Because I loved the way she wrote about the inward, spiritual life in Gilead and especially Home, I snuck Marilynne Robinson’s latest book, Absence of Mind, in between the volumes of reading I have to get through for work this summer. The published version of the 2009 Terry lectures “in religion, in the light of science and philosophy” that Robinson gave at Yale University, the book had received acclaim from Karen Armstrong, Rowan Williams, and a good number of other theologians and writers on religion that I respect, so I was excited to get to it. I was sorely disappointed.
Robinson’s choice of topic for the lectures—examining the conflict between science and religion as “certain modern scientists” (e.g. Daniel Dennett, Richard Dawkins, and E.O. Wilson) present it—sounded like a great choice. Each of these men argue that our minds are unreliable, that we’re driven by self-interest in our choices, and that real truth can only be discovered by subjecting it to science, i.e. scientific positivism. I use excerpts from two of these scientists’ writings in my Science and Religion course so I was psyched to learn her perspective on the topic.
Robinson does take on the positivistic approach of these scientists in what she writes, showing how it limits what they can see and often causes them to fall into the same Cartesian fallacy that they claim fatally traps religion. She points out that seeing only through such positivism means that, in the process, those taking such a view lose both the beauty and the strangeness of the human soul. She is of course correct, but the same point about a systematically reductionist view taken by some scientists has been made by a good number of other scholars.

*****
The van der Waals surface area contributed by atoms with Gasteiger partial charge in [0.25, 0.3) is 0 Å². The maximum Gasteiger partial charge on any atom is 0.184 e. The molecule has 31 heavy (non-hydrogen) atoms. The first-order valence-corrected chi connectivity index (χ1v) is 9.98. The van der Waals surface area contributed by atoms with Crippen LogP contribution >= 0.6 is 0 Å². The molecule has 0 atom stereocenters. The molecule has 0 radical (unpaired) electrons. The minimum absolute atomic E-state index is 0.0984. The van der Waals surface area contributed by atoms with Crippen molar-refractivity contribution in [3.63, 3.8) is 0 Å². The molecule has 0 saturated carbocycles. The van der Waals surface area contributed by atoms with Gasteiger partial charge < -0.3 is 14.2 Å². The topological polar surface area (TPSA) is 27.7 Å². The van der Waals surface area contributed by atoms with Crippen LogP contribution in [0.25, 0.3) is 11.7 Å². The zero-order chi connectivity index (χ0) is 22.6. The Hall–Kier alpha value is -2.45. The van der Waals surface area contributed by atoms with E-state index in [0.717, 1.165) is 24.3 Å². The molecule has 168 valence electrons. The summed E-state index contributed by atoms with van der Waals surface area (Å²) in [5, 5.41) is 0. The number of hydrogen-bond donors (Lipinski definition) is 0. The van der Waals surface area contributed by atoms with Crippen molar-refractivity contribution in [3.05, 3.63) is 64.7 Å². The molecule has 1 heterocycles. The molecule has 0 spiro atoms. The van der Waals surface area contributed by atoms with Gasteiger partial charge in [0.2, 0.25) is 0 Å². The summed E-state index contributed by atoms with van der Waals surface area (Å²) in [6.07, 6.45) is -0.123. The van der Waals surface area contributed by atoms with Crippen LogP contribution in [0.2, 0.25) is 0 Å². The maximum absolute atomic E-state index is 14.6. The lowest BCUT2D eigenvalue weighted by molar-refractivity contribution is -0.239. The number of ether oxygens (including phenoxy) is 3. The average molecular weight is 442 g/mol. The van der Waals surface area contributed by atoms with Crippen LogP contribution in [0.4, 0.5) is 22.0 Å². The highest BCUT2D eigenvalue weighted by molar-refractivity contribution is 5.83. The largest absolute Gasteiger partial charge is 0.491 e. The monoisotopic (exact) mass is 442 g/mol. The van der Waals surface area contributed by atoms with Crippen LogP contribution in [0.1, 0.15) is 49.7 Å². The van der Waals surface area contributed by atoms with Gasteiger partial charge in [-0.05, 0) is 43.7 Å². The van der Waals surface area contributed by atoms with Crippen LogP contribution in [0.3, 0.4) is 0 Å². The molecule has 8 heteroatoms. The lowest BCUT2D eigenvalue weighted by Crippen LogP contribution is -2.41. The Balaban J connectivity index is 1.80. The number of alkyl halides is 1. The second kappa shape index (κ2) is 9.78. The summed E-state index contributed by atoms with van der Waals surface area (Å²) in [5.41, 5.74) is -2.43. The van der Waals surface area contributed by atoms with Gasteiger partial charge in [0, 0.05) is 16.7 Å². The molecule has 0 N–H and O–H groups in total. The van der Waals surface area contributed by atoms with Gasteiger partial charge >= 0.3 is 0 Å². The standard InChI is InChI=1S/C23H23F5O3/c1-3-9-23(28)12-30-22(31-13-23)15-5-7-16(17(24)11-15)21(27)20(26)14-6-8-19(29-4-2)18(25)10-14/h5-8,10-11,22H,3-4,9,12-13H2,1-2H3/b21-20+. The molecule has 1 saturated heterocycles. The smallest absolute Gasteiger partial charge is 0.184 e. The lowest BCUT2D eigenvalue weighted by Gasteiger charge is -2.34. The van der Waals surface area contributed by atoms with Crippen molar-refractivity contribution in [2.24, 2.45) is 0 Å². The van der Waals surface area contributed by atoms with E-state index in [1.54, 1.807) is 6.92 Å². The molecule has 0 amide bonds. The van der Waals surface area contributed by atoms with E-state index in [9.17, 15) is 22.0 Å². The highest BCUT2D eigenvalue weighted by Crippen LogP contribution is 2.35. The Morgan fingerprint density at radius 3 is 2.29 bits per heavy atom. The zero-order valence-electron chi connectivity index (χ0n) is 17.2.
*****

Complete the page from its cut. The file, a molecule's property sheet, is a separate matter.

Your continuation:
What was most disappointing was even the arguments presented, but the writing. As she makes her way through her polemic, there is very little beauty (and sometimes little clarity) in Robinson's words. [The exception is a passage in the last of the lectures, in which she describes the soul as “that haunting I who wakes us in the night wondering where time has gone, the I we waken to, sharply aware that we have been unfaithful to ourselves, that a life lived otherwise would have acknowledged a yearning more our own than any of the daylit motives whose behests we answer so diligently. Our religious traditions give us as the name of God two deeply mysterious words, one deeply mysterious utterance: I AM.” (p. 110)]. The tone often comes across as strident, with the language extremely abstract and often very convoluted. Given the stark, simple beauty of her writing that is reflected in her novels, Absence of Mind was a great disappointment.